Search Images Maps Play YouTube News Gmail Drive More »
Sign in
Screen reader users: click this link for accessible mode. Accessible mode has the same essential features but works better with your reader.

Patents

  1. Advanced Patent Search
Publication numberUS7147656 B2
Publication typeGrant
Application numberUS 10/306,620
Publication dateDec 12, 2006
Filing dateNov 27, 2002
Priority dateDec 3, 2001
Fee statusPaid
Also published asCA2469123A1, DE60232542D1, EP1460973A2, EP1460973A4, EP1460973B1, US7357812, US7938852, US8574282, US20030135258, US20050049673, US20080147162, US20110178589, WO2003047465A2, WO2003047465A3
Publication number10306620, 306620, US 7147656 B2, US 7147656B2, US-B2-7147656, US7147656 B2, US7147656B2
InventorsBernard Andreas, Ron French, Mark E. Deem, Hanson S. Gifford, III
Original AssigneeXtent, Inc.
Export CitationBiBTeX, EndNote, RefMan
External Links: USPTO, USPTO Assignment, Espacenet
Apparatus and methods for delivery of braided prostheses
US 7147656 B2
Abstract
Blood vessels and other body lumens are expanded using an evertible braided prosthesis. The braided prosthesis is delivered to the blood vessel in a radially collapsed configuration. A leading edge of the braided prosthesis is then everted so that it expands as it is advanced through the blood vessel. Optionally, the prosthesis can be provided with a biologically active substance in order to inhibit hyperplasia or have other desired biological effects.
Images(3)
Previous page
Next page
Claims(21)
1. A method for delivering a prosthesis to a body lumen, said method comprising:
positioning a tubular prosthesis at a target site within the body lumen; and
everting the tubular prosthesis so that an inside surface is exposed radially outwardly and advanced over a length of a wail of the body lumen;
wherein the prosthesis releases an active substance which inhibits hyperplasia after the prosthesis has been placed in the body lumen.
2. A method as in claim 1, wherein positioning comprises introducing a catheter having a passage which carries the tubular prosthesis at least partly in a radially collapsed configuration.
3. A method as in claim 1, wherein everting comprises pushing the tubular prosthesis from the catheter so that a leading portion of the prosthesis everts and radially expands as it exits the passage.
4. A method as in claim 3, wherein at least a portion of the catheter is advanced forwardly within the prosthesis as the prosthesis is pushed from the catheter.
5. A method as in claim 4, wherein an advancable segment of the prosthesis is carried in the passage in the radially collapsed configuration and a fixed end of the prosthesis is held stationary relative to the catheter in a partially averted configuration, wherein evening comprises pushing a proximal end of the advanceable segment to cause a middle portion to progressively evert and advance distally relative to the fixed end.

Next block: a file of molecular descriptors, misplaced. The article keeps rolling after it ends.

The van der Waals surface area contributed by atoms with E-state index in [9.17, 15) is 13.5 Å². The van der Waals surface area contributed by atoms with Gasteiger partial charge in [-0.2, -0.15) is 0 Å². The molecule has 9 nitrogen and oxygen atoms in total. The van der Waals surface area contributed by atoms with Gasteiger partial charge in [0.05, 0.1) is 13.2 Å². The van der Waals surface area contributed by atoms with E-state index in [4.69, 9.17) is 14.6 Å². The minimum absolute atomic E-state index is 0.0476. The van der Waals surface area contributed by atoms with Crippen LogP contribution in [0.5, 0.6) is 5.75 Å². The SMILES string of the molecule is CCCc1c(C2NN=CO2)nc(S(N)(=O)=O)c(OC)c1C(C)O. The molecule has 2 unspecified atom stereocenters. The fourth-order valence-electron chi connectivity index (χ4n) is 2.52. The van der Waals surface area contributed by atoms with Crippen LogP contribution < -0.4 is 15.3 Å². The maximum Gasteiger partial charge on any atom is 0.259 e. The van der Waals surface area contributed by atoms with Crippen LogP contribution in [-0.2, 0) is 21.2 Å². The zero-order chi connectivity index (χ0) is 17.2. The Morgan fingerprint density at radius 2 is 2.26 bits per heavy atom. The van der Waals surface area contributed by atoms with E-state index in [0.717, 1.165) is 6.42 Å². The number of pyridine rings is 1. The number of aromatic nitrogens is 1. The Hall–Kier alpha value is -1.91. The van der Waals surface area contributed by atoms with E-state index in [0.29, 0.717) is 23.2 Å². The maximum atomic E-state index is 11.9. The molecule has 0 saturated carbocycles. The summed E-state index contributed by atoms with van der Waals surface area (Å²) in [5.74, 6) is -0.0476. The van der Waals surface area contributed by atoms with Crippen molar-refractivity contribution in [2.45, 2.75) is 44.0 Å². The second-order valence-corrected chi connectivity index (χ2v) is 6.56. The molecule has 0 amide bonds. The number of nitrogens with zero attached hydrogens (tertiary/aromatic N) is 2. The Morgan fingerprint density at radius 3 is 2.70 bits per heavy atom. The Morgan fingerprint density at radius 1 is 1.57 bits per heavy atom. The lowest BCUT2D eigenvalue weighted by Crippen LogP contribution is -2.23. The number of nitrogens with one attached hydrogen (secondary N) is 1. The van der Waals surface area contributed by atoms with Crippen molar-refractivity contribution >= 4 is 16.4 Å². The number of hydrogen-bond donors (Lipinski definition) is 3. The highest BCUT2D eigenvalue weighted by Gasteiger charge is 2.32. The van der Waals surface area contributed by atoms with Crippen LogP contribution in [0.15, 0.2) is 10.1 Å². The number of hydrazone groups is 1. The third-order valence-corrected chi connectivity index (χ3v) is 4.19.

6. A method as in any one of claims 15, wherein the body lumen is a blood vessel.
7. A method as in any one of claims 15, wherein the tubular prosthesis comprises a braided structure.
8. A method as in claim 7, wherein the braided structure shortens as the radius expands so that the prosthesis must be advanced at a rate which is faster than the rate at which the everted prosthesis covers the wall of the body lumen.
9. A method as in claim 1, further comprising expanding the tubular prosthesis, using a balloon.
10. A method as in claim 1, further comprising severing a portion of the tubular prosthesis to allow the portion to remain in the body lumen.
11. Apparatus for delivering a prosthesis to a body lumen, said apparatus comprising:
a catheter having a passage;
a tubular prosthesis carried in the passage at least partially in a radially collapsed configuration; and
a slidable member capable advancing the prosthesis from the passage so that said prosthesis is capable of everting and radially expands as it is advanced;
wherein the prosthesis carries a source of an active substance.
12. Apparatus as in claim 11 wherein the tubular prosthesis comprises a braided tube.
13. Apparatus as in claim 12 wherein the braided tube is composed at least partly from a material selected from the group consisting of stainless steel, shape memory alloys, and polymer resins.
14. Apparatus as in claim 11 wherein the prosthesis is at least partially coated with the active substance.
15. Apparatus as in claim 11 wherein the prosthesis has at least one reservoir that carries the active substance.
16. Apparatus as in claim 11 wherein the prosthesis includes a polymeric layer, wherein said polymeric layer is loaded with the active substance.